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Don’t Stress About Your Credit Score!

I frequently write about ways you can improve your credit score, so this post may appear hypocritical. But I’m seeing so many people obsess about their FICO score and other credit scores these days and, quite frankly, I don’t think it’s healthy. Honestly, when it comes to getting your finances in order, your credit score should probably be your last priority.

It’s far more important to live within your means, get out of debt, and save money than it is to have a fantastic credit score. Yes, a good score of 725, 750, or 800+ will help you get approved for loans more easily and get you the lowest rates. A good credit score alone, however, cannot determine your financial future. If you’re stressed about a low credit score or obsessed with improving an already high score, consider a few points:

Credit scores have just one function: To predict your risk level as a borrower. Credit scores give lenders an easy way to compare potential borrowers’ risk levels. The higher somebody’s credit score, the more likely they will pay back a loan…or so the lenders think. Credit scores do not take into account somebody’s income, their assets, or their personality. They measure only what the credit bureaus have deemed factors important to predicting future creditworthiness. And that’s it.

The credit scoring system rewards debtors. The only way to get a good credit score is to take on debt. In fact, the higher your credit limits and, to a point, the more credit cards and loans you have open (assuming you pay them all on time), the faster your credit score goes up. As we know, the less debt you have, the more financially secure you can be. So there’s nothing wrong with saying “no thanks” to debt and living with a mediocre credit score. If you learn to live without credit, you may never need your credit score anyway!

Higher credit scores don’t do that much for you. Jim over at Bargaineering wrote an interesting article the other day asking: What’s a good credit score? He made a great observation: Once your credit score reaches a certain level (between 720-760), improving the score won’t get you much.

The lowest mortgage and auto loan rates go to consumers with FICO scores in that range or higher, so what good is having a higher score going to do? The only thing I can think of is that increasing your score gives you a “buffer” so that if you screw up and do something to damage your score (like making late payments), your score won’t automatically dip into the “poor” territory.

Your credit report tells more of a story. It’s unusual for a lender (or an employer, landlord, or insurer, for that matter) to look at your credit score alone. They’ll also want to see your credit report. After all, it’s possible to be mired in debt and still have a high credit score. Similarly, it’s possible to have a limited credit history (and thus a low score) but have your credit report indicate you have paid one or two accounts faithfully. This is especially apparent when you try to get a mortgage: Lenders will give mortgages to home buyers with average credit scores if they are relatively debt free, but will probably not approve anybody who still has a ton of debt, regardless of their credit score!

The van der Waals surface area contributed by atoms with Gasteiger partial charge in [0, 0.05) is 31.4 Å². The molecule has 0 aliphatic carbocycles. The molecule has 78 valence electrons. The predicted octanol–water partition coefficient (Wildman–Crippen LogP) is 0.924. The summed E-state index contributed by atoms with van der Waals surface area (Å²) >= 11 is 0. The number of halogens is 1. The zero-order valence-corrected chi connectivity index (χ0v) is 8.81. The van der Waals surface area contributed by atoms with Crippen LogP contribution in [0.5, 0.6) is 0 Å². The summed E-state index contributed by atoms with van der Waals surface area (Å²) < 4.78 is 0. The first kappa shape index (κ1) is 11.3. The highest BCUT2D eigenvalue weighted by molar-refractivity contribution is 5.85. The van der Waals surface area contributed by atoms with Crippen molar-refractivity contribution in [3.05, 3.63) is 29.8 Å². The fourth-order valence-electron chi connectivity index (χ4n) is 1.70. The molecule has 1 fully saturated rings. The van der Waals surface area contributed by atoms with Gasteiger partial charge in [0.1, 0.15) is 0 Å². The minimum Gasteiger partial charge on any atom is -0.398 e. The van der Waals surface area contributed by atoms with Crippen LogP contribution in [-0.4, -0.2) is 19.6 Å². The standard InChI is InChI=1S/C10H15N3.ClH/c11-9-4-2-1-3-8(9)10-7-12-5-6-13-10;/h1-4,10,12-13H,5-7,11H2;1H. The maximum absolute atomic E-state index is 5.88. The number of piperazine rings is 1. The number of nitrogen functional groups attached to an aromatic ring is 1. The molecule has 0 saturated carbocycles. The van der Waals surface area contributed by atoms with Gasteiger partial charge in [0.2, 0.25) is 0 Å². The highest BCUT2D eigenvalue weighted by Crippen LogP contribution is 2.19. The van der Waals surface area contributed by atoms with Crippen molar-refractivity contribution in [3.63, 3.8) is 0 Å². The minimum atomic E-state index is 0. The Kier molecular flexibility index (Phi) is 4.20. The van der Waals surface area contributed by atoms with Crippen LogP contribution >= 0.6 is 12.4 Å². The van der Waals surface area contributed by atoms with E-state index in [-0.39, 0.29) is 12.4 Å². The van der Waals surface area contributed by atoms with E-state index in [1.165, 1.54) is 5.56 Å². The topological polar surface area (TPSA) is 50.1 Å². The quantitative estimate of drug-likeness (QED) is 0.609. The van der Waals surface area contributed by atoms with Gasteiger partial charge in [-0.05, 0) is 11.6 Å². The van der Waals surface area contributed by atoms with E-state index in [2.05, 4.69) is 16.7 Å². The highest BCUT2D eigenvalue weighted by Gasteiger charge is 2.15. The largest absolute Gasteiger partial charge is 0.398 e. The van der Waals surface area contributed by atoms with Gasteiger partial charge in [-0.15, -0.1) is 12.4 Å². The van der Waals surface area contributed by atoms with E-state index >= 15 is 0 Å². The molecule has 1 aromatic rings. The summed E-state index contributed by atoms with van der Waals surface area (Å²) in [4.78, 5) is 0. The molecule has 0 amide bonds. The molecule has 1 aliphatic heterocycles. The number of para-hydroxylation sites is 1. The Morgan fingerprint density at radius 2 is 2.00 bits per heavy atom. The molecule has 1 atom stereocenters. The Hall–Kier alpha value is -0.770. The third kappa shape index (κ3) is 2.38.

Although it’s a good idea to check your credit report every now and then to know where you stand; there’s no reason to obsess over your score. Focus on saving and paying down debt on time, and the score will follow.

Published or updated on May 8, 2009

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About David Weliver

David Weliver is the founding editor of Money Under 30. He's a cited authority on personal finance and the unique money issues we face during our first two decades as adults. He lives in Maine with his wife and two children.


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  1. It’s been my experience that the people who obsess don’t have 700 scores. Usually, its a person who needs to make a major purpose and only just found out their credit score was damaged.

    Your best bet is to find out what the lender requires, credit guideline wise, then pull your own credit report at least 3 months before making any major purchase. That should give you sufficient time to catch and correct any errors, plus make any adjustments your lender would find favorable.

  2. Great article. I definitely agree with you on some points. A lot of people have come to me, and they don’t even have credit!

    Here’s what I’ve told them:

    First, if you do not have credit, lenders and banks may look to other factors that can help them decide if you are a credit risk or not. So you want to be sure that your are managing your day-do-day finance related activities in a way that can help you get their attention:

    Like opening a checking and savings account at a major bank. When you have active bank accounts in good standing, you are creating a history of being able to manage money. I advise starting with a major bank for two reasons: 1) After establishing a relationship with the bank, you will want to apply for a credit card or small installment loan. Major banks are more apt to offer special programs for consumers who are trying to establish or rebuild credit; and 2) Major banks report to all three credit bureaus usually every 30 days, which is what you will need to establish credit quickly.

    And then, paying your rent and utilities on time. If you do not have established credit, you are not completely out of luck. Some lenders will pull a report that will show them whether or not consumers pay their rent and utility bills on time. If they like what they see, they may approve you for credit. That is why it is extremely important to pay these day-to-day living expenses on time.

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